“Annual fees exceed 1.5 per cent of balances for an estimated 4 million member accounts [holding about $275 billion]. Almost all of these accounts are in choice products offered by retail funds,” the report says.

Of these, it says more than 3 million accounts are held in so-called “legacy products” — which hailed from an era when fees were higher and which preceded the introduction of Future of Financial Advice laws that banned conflicted remuneration. The amount of money held in these legacy products is about $135 billion — or about one-twentieth of the country’s entire super savings.

But while the major banks and AMP have now capitulated to pressure and agreed to give up the trailing commissions that were grandfathered when FOFA laws took effect in July 2013, they’ve been tight-lipped about their plans to forgo billions of dollars in fee revenue by slashing the exorbitant fees charged on legacy super accounts.

Meanwhile, as the commission points out, some 3 million Australians who have kept their retirement savings sitting in these legacy super products inevitably will feel the pain from these high fees. “An increase in fees of just 0.5 percentage points can cost a typical full-time worker about 12 per cent of their balance (or $100,000) by the time they reach retirement,” the report says.

To date, no approach has been able to stop this widespread gouging of the millions of retirement savings accounts.

Benchmark portfolios

Economists argued that self-interest should provide a solution, as people realise they’re being ripped off and move their super savings to lower-cost options. But it’s clear that millions of people are not watching their super closely enough to even realise there’s an issue.

Lawyers argued that there would be no problem if trustees acted in accordance with their legal duties. But, as the commission’s report points out, the Hayne royal commission “has revealed evidence of conflicts of interest directly resulting in member harm, including many instances where trustees in vertically integrated retail groups have preferred the financial interests of related-party shareholders over those of their members”.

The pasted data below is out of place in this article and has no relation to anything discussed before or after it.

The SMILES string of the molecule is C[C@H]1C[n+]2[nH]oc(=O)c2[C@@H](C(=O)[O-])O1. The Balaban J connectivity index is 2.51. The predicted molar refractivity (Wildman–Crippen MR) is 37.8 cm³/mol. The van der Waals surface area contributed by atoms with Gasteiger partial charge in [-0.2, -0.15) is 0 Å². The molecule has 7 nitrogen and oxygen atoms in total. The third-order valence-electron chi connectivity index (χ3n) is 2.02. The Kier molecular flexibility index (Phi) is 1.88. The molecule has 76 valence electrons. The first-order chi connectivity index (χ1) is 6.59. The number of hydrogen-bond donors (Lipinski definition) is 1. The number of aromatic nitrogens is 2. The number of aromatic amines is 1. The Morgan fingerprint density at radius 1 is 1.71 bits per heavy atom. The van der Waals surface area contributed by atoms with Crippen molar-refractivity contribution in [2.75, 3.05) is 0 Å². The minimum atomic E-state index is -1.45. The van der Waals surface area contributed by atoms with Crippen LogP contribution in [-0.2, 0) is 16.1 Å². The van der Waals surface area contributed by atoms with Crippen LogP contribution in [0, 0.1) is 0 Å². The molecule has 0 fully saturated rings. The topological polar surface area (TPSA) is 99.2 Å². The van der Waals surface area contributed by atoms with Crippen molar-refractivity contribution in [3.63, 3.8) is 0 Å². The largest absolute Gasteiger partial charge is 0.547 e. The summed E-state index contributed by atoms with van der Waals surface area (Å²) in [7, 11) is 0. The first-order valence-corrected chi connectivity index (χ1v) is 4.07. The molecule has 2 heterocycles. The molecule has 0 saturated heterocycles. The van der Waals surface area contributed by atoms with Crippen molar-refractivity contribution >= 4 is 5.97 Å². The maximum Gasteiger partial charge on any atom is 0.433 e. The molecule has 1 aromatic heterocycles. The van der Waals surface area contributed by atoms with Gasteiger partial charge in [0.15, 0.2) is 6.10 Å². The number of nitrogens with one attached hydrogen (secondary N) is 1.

And regulation has failed to protect millions of members of super funds. As the report notes, “members would have a realistic expectation that government and regulators would ensure their fund is looking after them, but this expectation would have been sadly misguided — with no regulatory disposition nor effective mechanism in place for weeding out underperforming funds and products”.

Sill, the commission argues there is a way to rid the super system of these poor-performing funds, and that’s by using the approach that the commission itself developed when it tried to assess the investment performance across the super system.

The Hayne royal commission exposed the complicity between major financial institutions and super fund trustees that trapped millions of people in high-fee super products. David Rowe

The commission constructed “benchmark portfolios” to measure the investment returns across a set of asset classes (such as bonds and shares), with the mix of assets adjusted to reflect the particular investment strategy (or asset allocation) of the fund. The benchmark uses listed financial market indexes for listed assets, such as shares and bonds, but it can also be tweaked to include unlisted indexes to reflect some super funds’ exposure to unlisted assets.